Quotations are effective in academic writing when used carefully and selectively. Although misquoting or quoting too much can confuse or overwhelm your audience, quoting relevant and unique words, phrases, sentences, lines, or passages can help you achieve your purpose.
The Modern Language Association (MLA) provides guidelines/rules for quoting:
- Quotes within quotes.
This article discusses rules for quoting both prose and quotes within quotes. It also addresses a few special issues, like what to do if there is a spelling error in a quote, as well as how to handle punctuation. Consult the MLA Handbook to review additional topics and learn more.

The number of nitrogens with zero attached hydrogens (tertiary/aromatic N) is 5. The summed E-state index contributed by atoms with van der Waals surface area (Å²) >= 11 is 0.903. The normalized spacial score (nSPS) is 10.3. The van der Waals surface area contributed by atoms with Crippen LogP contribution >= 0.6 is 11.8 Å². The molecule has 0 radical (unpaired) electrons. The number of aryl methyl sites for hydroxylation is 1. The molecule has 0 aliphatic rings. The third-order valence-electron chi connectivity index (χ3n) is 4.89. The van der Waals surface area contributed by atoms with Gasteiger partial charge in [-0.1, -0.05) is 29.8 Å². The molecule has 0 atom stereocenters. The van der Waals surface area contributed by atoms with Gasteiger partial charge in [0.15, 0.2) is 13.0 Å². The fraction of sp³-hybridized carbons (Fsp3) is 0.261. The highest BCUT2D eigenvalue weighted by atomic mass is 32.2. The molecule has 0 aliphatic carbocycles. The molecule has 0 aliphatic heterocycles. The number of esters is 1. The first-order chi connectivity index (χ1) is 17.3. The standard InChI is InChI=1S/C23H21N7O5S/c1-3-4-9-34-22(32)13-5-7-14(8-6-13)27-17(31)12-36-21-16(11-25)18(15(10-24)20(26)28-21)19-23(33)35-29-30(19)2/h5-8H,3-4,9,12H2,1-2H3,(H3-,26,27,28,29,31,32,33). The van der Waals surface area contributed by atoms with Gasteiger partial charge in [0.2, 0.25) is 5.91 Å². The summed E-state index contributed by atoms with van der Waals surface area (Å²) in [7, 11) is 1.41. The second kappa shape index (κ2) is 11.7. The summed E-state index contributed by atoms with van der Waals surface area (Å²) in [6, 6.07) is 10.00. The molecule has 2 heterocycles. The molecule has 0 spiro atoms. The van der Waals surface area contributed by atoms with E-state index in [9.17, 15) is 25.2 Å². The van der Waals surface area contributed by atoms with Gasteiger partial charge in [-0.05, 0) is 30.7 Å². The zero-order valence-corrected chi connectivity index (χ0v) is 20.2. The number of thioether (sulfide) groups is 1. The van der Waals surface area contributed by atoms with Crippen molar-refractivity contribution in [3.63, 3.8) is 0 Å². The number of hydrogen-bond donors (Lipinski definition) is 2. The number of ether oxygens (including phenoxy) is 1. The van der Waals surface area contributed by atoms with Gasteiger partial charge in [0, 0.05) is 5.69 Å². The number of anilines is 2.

Writers must always accurately quote the source. If you decide to quote a source in order to support your thesis statement, reproduce the source word for word. Unless you use brackets or parentheses (see below), changes to the source’s words, spelling, capitalization, or punctuation cannot be made. Additionally, introducing the quote with a signal phrase helps you smoothly incorporate the quotation (“Quotations” 75).
The rules for quoting prose vary according to how much you quote. Adhere to the following guidelines.
Special Issues: Omissions in Passages
According to the MLA Handbook, if you must omit a word, phrase, or sentence from a quoted passage, mark the omission with ellipsis points (. . . ), or three spaced periods (80-81).
If you omit an entire sentence, use ellipses points, and retain rules for end punctuation (always place a period at the end of a declarative sentence). In other words, use four periods, with no space before the first or after the last. Follow this rule for a quotation with an ellipses at the end as well, except when a parenthetical citation follows the ellipses.